“The Standing Orders of the National Assembly does not allow the conduct of the DP or any other person to be discussed without a substantive motion. We will not allow parliament to be used as a platform to insult the DP,” faulted Senator.

He went on, “I am still amazed that the Speaker, who is a learned friend, allowed MPs to disrespect the DP. If they have any beef with the DP let them use other public fora and not an institution of repute like the August House camouflaging to advance national interest yet its agenda.”

The senator regretted that he was not a member of the National Assembly, if he was he would have taken off with the mess to dissolve the House for lack of decorum.

He claimed that National Assembly Majority Leader Kimani Ichung’wah had colluded with the Speaker, sharing a list of those members critical of the DP and the governor to speak and denying an opportunity to those with contrary stand.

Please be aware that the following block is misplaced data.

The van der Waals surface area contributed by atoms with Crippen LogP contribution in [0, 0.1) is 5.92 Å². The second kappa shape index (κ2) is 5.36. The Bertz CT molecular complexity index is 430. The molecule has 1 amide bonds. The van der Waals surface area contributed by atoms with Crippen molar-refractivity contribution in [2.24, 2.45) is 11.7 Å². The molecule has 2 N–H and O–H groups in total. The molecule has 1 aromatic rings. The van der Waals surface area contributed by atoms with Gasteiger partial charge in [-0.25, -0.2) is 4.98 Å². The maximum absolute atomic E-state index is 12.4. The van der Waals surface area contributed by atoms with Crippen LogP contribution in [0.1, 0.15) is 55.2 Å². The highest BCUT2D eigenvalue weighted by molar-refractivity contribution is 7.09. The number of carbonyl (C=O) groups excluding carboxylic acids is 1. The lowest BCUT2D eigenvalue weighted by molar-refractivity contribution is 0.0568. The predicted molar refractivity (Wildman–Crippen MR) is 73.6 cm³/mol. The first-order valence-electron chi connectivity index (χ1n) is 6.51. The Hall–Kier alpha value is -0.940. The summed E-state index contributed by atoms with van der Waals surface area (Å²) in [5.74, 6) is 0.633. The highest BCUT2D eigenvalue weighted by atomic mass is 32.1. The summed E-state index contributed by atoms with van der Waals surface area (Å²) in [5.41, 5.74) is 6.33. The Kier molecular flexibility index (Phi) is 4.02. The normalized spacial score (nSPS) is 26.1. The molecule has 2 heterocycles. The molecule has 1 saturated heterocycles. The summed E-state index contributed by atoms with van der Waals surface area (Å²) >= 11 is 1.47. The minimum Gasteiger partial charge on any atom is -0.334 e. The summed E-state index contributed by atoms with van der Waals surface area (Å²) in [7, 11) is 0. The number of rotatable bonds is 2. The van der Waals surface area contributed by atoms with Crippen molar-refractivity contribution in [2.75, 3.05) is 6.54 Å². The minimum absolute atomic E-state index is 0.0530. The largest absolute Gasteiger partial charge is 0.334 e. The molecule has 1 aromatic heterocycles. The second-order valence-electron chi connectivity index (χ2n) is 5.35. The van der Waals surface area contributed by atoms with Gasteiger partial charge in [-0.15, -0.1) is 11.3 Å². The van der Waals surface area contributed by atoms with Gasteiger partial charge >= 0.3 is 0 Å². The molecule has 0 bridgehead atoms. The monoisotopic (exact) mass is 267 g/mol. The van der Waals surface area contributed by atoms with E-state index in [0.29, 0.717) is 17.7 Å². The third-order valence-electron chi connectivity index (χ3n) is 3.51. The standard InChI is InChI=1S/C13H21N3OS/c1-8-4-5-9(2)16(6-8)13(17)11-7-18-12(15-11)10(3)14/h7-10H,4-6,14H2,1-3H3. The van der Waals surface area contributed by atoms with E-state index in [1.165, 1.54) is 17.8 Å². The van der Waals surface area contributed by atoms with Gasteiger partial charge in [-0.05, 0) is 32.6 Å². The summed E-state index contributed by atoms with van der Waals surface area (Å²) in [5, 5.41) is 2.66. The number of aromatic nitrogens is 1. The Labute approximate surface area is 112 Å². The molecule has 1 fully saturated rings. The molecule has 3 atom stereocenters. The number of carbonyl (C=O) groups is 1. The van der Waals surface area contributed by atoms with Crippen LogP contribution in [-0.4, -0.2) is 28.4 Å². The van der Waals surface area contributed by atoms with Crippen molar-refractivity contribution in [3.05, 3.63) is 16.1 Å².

“The speaker was given a list to choose those against the DP and governor. Speaker Wetang’ula should guide the House on account of neutrality,” he urged.

The MPs including those in leadership such as Majority Whip Silvanus Osoro and Ichung’wah termed the action of Mr Gachagua in using a commercial flight to Mombasa as embarrassing and shameful.

“It was a shame seeing the DP moving around carrying a bag as much as one wants to pull some PR stunts, it is about time we question the members of staff working at the DP, where were they when he was carrying the bag, taking pictures as he pulled the bag which looked very empty, it must have been bought at the airport,” Mr Osoro said.

It was curious why Mr Wetang’ula who was on the seat allowed MPs to shred Mr Gachagua into pieces without a substantive motion.

Mr Wetang’ula, however, clarified that the House was not discussing the conduct of the DP but the facilitation of the office.

“The person of the DP of this country is a responsibility of everybody, his movement to any part of the country has security implications, how he travels, who he travels with, where he travels has security implications,” Mr Wetang’ula said